Families of victims clamoured to have the veteran – known only as Soldier F – stripped of his anonymity, granted 20 years ago over concern of possible reprisals. The soldier, a grandfather in his 70s, was told yesterday he will be charged with the murder of two protesters who were shot and killed in Londonderry 47 years ago. Prosecutors in Northern Ireland said a further 16 veterans implicated in Bloody Sunday would not be charged due to ‘insufficient’ evidence. But they now face a separate, lengthy… The prosecution of a former paratrooper for murder on Bloody Sunday provoked a storm of protest last night over fears he cannot get a fair trial and warnings of further legal actions against veterans.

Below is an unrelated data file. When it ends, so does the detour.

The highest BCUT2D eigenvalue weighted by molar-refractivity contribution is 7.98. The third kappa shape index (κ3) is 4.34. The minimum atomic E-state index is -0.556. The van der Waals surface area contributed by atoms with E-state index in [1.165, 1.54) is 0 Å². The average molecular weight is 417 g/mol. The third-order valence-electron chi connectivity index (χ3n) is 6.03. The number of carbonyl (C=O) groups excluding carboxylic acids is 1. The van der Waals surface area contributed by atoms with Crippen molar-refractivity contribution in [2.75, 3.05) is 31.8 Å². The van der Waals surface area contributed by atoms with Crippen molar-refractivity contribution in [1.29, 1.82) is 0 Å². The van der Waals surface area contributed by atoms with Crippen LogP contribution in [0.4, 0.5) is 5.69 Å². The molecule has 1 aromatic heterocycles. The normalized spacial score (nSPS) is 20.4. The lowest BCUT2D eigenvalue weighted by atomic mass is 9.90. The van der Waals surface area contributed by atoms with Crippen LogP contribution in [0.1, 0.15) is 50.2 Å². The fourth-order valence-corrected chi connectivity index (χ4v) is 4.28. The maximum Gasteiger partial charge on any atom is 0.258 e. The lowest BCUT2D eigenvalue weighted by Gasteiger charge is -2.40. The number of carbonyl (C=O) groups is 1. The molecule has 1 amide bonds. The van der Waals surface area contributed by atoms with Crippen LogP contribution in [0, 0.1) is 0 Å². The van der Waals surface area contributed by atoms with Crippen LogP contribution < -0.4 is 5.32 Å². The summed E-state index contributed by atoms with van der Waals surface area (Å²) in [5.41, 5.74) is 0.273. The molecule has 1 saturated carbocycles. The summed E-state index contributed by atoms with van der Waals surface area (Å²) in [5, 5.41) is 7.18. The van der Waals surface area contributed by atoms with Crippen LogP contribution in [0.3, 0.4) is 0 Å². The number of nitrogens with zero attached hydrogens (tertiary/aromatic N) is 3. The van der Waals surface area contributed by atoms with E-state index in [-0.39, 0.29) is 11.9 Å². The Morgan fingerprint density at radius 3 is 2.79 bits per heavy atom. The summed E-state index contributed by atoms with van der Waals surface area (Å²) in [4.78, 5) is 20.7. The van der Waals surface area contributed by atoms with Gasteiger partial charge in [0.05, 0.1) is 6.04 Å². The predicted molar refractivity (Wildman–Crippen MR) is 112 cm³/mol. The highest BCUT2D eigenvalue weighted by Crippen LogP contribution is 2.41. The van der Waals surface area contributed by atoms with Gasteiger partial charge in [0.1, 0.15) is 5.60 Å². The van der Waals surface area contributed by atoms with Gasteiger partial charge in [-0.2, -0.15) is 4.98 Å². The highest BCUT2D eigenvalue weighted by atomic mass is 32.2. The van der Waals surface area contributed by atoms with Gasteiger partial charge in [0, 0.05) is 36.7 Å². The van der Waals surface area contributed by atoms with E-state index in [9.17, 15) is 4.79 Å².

Mother-of-two Emily Padgett, who is behind the transformation, said a natural environment helps children improve their critical thinking skills Credit:Mercury Press & Media/Mercury Press & Media She told The Telegraph: “Toys made from natural materials are very open-ended and can stimulate children’s imagination, as opposed to just pushing a button on a plastic car and it making a noise.”Metal, for example, is shiny and makes a jingly noise, and any toys built with it have been hugely popular for us.”Eco-friendly toys last much longer than plastic ones too. They are calming for children and it makes them more engrossed in what they are doing. It’s not all about noise and flashing lights!” Elspeth Fawcett, 35, who runs an eco-friendly toys company called Yummikeys, agreed that traditional plastic toys and those which require batteries are less stimulating for youngsters. Want the best of The Telegraph direct to your email and WhatsApp? Sign up to our free twice-daily Front Page newsletter and new audio briefings. Britain’s first plastic-free nursery has been unveiled, as artificial toys are swapped with wooden alternatives and food with unrecyclable packaging is banned.New World Nursery in Washington, Tyne and Wear, has spent two years and £400 making its rooms eco-friendly to help stimulate children’s imagination.Among the new features are a suitcase filled with sand, wooden African toys, wicker baskets, hessian bunting and glass fairy lights. Real food has even been put into play kitchens.Meanwhile kitchen staff have stopped cooking food which is packaged in plastic, and the nursery’s cleaners now use refillable bottles.Hundreds of pieces of colourful plastic equipment have been donated to charity and dished out to parents at raffles, and items with neutral colours have instead been introduced.It is believed to be the first time a British nursery has gone completely plastic free.Mother-of-two Emily Padgett, who is behind the transformation, said a natural environment helps children improve their critical thinking skills and become better learners because they have to use their imagination more.She added: “Since we started introducing the changes, we’ve actually noticed the children’s behaviour has changed – they are more engrossed and have higher levels of curiosity and wonder.”